4.1 Development of Force Concept
Propose a force standard different from the example of a stretched spring discussed in the text. Your standard must be capable of producing the same force repeatedly.
What properties do forces have that allow us to classify them as vectors?
4.2 Newton's First Law of Motion: Inertia
How are inertia and mass related?
What is the relationship between weight and mass? Which is an intrinsic, unchanging property of a body?
4.3 Newton's Second Law of Motion: Concept of a System
Which statement is correct? (a) Net force causes motion. (b) Net force causes change in motion. Explain your answer and give an example.
Why can we neglect forces such as those holding a body together when we apply Newton’s second law of motion?
Explain how the choice of the “system of interest” affects which forces must be considered when applying Newton’s second law of motion.
Describe a situation in which the net external force on a system is not zero, yet its speed remains constant.
A system can have a nonzero velocity while the net external force on it is zero. Describe such a situation.
A rock is thrown straight up. What is the net external force acting on the rock when it is at the top of its trajectory?
(a) Give an example of different net external forces acting on the same system to produce different accelerations. (b) Give an example of the same net external force acting on systems of different masses, producing different accelerations. (c) What law accurately describes both effects? State it in words and as an equation.
If the acceleration of a system is zero, are no external forces acting on it? What about internal forces? Explain your answers.
If a constant, nonzero force is applied to an object, what can you say about the velocity and acceleration of the object?
The gravitational force on the basketball in Figure 4.6 is ignored. When gravity is taken into account, what is the direction of the net external force on the basketball—above horizontal, below horizontal, or still horizontal?
4.4 Newton's Third Law of Motion: Symmetry in Forces
When you take off in a jet aircraft, there is a sensation of being pushed back into the seat. Explain why you move backward in the seat—is there really a force backward on you? (The same reasoning explains whiplash injuries, in which the head is apparently thrown backward.)
A device used since the 1940s to measure the kick or recoil of the body due to heart beats is the “ballistocardiograph.” What physics principle(s) are involved here to measure the force of cardiac contraction? How might we construct such a device?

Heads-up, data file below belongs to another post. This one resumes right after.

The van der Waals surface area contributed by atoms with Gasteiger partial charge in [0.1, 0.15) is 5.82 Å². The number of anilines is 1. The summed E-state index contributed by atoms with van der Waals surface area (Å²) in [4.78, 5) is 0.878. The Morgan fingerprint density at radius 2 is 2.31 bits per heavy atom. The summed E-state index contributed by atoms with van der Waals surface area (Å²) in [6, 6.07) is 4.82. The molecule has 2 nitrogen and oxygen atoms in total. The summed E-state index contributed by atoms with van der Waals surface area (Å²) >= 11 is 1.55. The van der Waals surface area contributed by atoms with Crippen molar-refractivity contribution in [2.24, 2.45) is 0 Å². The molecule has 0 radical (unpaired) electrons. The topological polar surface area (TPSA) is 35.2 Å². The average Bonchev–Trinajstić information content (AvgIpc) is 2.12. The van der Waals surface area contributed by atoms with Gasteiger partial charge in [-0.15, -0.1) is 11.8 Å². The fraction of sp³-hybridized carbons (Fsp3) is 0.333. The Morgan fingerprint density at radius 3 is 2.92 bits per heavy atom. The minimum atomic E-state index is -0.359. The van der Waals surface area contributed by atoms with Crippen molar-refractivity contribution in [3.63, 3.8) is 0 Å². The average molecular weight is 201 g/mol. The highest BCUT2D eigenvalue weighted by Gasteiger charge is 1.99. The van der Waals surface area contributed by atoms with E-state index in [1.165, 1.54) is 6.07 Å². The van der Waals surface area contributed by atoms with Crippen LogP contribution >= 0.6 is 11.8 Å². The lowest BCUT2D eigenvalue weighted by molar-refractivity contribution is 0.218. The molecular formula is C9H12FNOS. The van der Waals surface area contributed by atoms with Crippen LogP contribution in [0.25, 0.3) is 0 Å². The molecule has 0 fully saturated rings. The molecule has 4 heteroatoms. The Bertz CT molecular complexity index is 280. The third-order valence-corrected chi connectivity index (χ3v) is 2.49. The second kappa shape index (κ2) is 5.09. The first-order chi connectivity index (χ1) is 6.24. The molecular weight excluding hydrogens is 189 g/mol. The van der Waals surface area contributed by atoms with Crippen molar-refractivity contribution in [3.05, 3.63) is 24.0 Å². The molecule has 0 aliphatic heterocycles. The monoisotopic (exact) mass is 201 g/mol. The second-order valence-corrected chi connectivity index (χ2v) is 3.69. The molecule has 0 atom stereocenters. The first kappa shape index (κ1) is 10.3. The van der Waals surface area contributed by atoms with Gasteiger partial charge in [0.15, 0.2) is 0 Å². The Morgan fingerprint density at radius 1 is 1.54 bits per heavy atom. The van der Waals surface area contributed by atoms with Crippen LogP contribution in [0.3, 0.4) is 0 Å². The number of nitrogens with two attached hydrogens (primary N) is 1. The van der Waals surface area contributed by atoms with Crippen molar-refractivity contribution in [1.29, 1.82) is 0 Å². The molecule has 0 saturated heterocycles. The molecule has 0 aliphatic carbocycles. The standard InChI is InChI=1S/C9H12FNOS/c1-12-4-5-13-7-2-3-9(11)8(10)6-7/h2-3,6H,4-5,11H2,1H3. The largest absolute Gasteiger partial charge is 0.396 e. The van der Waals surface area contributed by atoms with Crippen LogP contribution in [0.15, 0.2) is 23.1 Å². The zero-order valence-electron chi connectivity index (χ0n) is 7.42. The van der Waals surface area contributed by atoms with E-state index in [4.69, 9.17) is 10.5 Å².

Describe a situation in which one system exerts a force on another and, as a consequence, experiences a force that is equal in magnitude and opposite in direction. Which of Newton’s laws of motion apply?
Why does an ordinary rifle recoil (kick backward) when fired? The barrel of a recoilless rifle is open at both ends. Describe how Newton’s third law applies when one is fired. Can you safely stand close behind one when it is fired?
An American football lineman reasons that it is senseless to try to out-push the opposing player, since no matter how hard he pushes he will experience an equal and opposite force from the other player. Use Newton’s laws and draw a free-body diagram of an appropriate system to explain how he can still out-push the opposition if he is strong enough.
Newton’s third law of motion tells us that forces always occur in pairs of equal and opposite magnitude. Explain how the choice of the “system of interest” affects whether one such pair of forces cancels.
4.5 Normal, Tension, and Other Examples of Force
If a leg is suspended by a traction setup as shown in Figure 4.29, what is the tension in the rope?
In a traction setup for a broken bone, with pulleys and rope available, how might we be able to increase the force along the tibia using the same weight? (See Figure 4.29.) (Note that the tibia is the shin bone shown in this image.)
4.7 Further Applications of Newton's Laws of Motion
To simulate the apparent weightlessness of space orbit, astronauts are trained in the hold of a cargo aircraft that is accelerating downward at . Why will they appear to be weightless, as measured by standing on a bathroom scale, in this accelerated frame of reference? Is there any difference between their apparent weightlessness in orbit and in the aircraft?
A cartoon shows the toupee coming off the head of an elevator passenger when the elevator rapidly stops during an upward ride. Can this really happen without the person being tied to the floor of the elevator? Explain your answer.
4.8 Extended Topic: The Four Basic Forces—An Introduction
Explain, in terms of the properties of the four basic forces, why people notice the gravitational force acting on their bodies if it is such a comparatively weak force.
What is the dominant force between astronomical objects? Why are the other three basic forces less significant over these very large distances?
Give a detailed example of how the exchange of a particle can result in an attractive force. (For example, consider one child pulling a toy out of the hands of another.)